Habi Mint Rabah became a slave when she was just five years old and was only released in 2008.
“I became a slave at the age of five. Every day I had to take care of the flock. Every night I was raped by my master. I always believed, without really understanding, that it was normal, “she said.
As a slave, she hauled water, did the cooking, and sometimes slept next to the goats on the sand.
“I carried the water on my back. I ate the leftover food. If they left nothing, I had nothing to eat. I was sleeping wherever I could find a place – sometimes in the sand, with the goats.”
Her owners would even deny her the chance to pray, telling her that she did not deserve to because her soul was inferior.
She was able to escape slavery thanks to her brother Bilal Ould Rabah who freed himself and alerted the anti-slavery movement IRA and human rights group, who mobilised her release after 35 years in bondage.
“Even if sometimes I don’t have anything to eat, at least I have my freedom now. My freedom is the most important thing. I’m like another person now. I’m the master of my own life,” she said after she was released.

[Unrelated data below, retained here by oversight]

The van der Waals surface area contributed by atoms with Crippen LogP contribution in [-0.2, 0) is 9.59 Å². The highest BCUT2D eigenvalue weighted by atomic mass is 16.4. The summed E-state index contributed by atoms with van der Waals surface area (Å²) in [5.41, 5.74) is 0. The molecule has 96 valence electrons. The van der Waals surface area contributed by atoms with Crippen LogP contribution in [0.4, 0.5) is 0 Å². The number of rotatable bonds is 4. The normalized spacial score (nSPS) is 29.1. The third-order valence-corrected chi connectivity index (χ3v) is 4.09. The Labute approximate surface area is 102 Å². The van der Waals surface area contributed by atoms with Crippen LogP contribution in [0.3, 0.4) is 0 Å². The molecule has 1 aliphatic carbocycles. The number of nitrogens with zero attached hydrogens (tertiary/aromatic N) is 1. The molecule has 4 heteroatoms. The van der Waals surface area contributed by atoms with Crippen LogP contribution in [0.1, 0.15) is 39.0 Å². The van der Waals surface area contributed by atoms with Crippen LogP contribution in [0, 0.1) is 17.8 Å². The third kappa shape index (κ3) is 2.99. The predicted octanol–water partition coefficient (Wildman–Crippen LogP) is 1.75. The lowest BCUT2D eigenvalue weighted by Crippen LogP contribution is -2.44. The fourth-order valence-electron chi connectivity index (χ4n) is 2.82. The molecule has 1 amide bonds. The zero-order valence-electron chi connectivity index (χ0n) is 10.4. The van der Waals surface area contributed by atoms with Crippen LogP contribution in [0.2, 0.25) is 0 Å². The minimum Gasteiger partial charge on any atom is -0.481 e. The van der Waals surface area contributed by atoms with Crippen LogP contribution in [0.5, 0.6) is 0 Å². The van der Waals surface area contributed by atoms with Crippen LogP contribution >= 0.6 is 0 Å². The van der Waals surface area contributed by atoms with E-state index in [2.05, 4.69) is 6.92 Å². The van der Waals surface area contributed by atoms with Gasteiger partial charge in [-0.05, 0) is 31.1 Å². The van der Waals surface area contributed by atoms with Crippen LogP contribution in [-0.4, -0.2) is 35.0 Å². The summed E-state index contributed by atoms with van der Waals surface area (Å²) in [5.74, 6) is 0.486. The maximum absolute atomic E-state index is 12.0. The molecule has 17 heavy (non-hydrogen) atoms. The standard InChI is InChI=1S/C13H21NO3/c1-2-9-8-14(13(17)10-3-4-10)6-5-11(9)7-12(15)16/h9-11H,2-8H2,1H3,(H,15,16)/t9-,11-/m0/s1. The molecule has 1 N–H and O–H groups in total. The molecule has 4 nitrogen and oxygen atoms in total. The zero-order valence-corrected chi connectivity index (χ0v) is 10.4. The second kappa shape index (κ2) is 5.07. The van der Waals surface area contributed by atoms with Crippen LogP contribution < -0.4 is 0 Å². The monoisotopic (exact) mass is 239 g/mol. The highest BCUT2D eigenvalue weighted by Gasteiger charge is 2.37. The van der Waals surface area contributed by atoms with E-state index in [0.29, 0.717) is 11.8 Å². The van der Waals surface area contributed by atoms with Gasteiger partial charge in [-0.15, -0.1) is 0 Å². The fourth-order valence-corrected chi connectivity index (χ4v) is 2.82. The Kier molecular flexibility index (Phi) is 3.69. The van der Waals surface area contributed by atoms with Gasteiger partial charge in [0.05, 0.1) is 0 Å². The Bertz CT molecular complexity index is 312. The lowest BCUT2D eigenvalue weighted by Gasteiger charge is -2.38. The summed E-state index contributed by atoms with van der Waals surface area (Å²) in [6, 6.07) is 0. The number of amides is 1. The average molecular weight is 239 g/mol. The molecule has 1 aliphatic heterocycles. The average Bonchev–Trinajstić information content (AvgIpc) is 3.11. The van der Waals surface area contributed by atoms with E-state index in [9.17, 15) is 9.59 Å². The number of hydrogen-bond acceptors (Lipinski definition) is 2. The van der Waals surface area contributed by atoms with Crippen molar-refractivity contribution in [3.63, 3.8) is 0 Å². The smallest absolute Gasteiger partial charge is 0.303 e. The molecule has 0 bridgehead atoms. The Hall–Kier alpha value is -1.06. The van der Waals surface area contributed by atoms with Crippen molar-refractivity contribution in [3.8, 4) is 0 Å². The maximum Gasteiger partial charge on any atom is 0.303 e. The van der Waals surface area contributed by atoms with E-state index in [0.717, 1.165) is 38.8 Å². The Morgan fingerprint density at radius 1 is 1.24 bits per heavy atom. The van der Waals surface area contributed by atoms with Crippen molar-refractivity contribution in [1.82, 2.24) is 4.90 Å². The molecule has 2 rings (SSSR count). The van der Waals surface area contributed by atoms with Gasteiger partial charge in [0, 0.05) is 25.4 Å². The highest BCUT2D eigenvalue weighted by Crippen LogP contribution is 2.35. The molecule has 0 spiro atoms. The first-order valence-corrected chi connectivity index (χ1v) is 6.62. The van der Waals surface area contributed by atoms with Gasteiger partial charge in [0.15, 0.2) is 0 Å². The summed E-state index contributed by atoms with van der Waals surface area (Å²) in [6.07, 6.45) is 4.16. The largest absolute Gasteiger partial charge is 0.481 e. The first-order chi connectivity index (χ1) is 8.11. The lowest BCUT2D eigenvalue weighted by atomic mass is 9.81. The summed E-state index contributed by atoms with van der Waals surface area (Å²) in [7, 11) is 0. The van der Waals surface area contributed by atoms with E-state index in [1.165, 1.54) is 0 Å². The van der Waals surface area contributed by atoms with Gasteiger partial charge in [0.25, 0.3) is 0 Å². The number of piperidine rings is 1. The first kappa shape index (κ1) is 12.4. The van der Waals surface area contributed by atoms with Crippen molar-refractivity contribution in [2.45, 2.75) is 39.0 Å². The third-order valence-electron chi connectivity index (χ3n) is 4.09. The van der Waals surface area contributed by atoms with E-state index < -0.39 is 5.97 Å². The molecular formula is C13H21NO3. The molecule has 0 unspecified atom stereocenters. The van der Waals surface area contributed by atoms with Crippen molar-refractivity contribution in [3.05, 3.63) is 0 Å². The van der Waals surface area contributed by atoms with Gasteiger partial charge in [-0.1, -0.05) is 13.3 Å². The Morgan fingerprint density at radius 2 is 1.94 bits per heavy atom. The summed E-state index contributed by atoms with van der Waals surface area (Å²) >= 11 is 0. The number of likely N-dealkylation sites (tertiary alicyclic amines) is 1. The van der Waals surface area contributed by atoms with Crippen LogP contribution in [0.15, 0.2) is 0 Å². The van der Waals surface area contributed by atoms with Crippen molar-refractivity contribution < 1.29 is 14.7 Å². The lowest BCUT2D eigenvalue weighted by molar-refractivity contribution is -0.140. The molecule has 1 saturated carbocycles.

Rabah is one of the black women in Mauritania who have been enslaved by their light-skin country people.
The country is considered the slave-capital of Africa and the practice is still ongoing. The government has denied the existence of slavery amid pressure from the United Nations and other rights groups.
Rights groups have also been under attack for protesting slavery, with the government accusing them of colluding with the West to destabilise the country.
Rabah is vying for a parliamentary seat under the Sawap-Ira coalition.
According to the president of IRA, Biram Dah Abeid, Rabah is the perfect candidate for a number of reasons:
“[She’s] a victim of slavery that has been liberated. She is in our ranks, militant, and it is she who will bring the contradiction to the dominant slavery group, in the future Mauritanian Parliament,” he said.
This will be the first time for the abolitionist group to participate in elections after it registered as a political party.